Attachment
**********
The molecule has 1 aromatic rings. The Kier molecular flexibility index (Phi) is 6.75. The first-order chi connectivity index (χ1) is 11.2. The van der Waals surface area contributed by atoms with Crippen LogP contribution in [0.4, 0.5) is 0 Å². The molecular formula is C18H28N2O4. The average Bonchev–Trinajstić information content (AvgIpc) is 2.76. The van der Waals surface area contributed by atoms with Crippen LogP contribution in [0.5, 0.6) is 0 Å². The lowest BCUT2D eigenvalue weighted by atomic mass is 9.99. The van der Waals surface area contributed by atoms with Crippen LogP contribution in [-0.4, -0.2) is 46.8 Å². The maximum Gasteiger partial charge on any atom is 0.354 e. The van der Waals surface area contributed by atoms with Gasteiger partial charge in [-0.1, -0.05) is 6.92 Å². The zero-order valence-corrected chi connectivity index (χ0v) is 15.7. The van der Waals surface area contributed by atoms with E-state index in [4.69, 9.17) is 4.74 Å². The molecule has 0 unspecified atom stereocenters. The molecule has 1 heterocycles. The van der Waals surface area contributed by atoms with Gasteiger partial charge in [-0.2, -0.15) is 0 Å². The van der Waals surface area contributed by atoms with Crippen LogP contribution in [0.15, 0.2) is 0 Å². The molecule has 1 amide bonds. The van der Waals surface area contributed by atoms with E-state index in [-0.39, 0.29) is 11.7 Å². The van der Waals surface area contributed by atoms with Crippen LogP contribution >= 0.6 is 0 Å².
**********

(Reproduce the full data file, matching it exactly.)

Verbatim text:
The molecule has 1 aromatic rings. The Kier molecular flexibility index (Phi) is 6.75. The first-order chi connectivity index (χ1) is 11.2. The van der Waals surface area contributed by atoms with Crippen LogP contribution in [0.4, 0.5) is 0 Å². The molecular formula is C18H28N2O4. The average Bonchev–Trinajstić information content (AvgIpc) is 2.76. The van der Waals surface area contributed by atoms with Crippen LogP contribution in [0.5, 0.6) is 0 Å². The lowest BCUT2D eigenvalue weighted by atomic mass is 9.99. The van der Waals surface area contributed by atoms with Crippen LogP contribution in [-0.4, -0.2) is 46.8 Å². The maximum Gasteiger partial charge on any atom is 0.354 e. The van der Waals surface area contributed by atoms with Gasteiger partial charge in [-0.1, -0.05) is 6.92 Å². The zero-order valence-corrected chi connectivity index (χ0v) is 15.7. The van der Waals surface area contributed by atoms with E-state index in [4.69, 9.17) is 4.74 Å². The molecule has 0 unspecified atom stereocenters. The molecule has 1 heterocycles. The van der Waals surface area contributed by atoms with Gasteiger partial charge in [-0.2, -0.15) is 0 Å². The van der Waals surface area contributed by atoms with Crippen LogP contribution in [0.15, 0.2) is 0 Å². The molecule has 1 amide bonds. The van der Waals surface area contributed by atoms with E-state index in [-0.39, 0.29) is 11.7 Å². The van der Waals surface area contributed by atoms with Crippen LogP contribution >= 0.6 is 0 Å².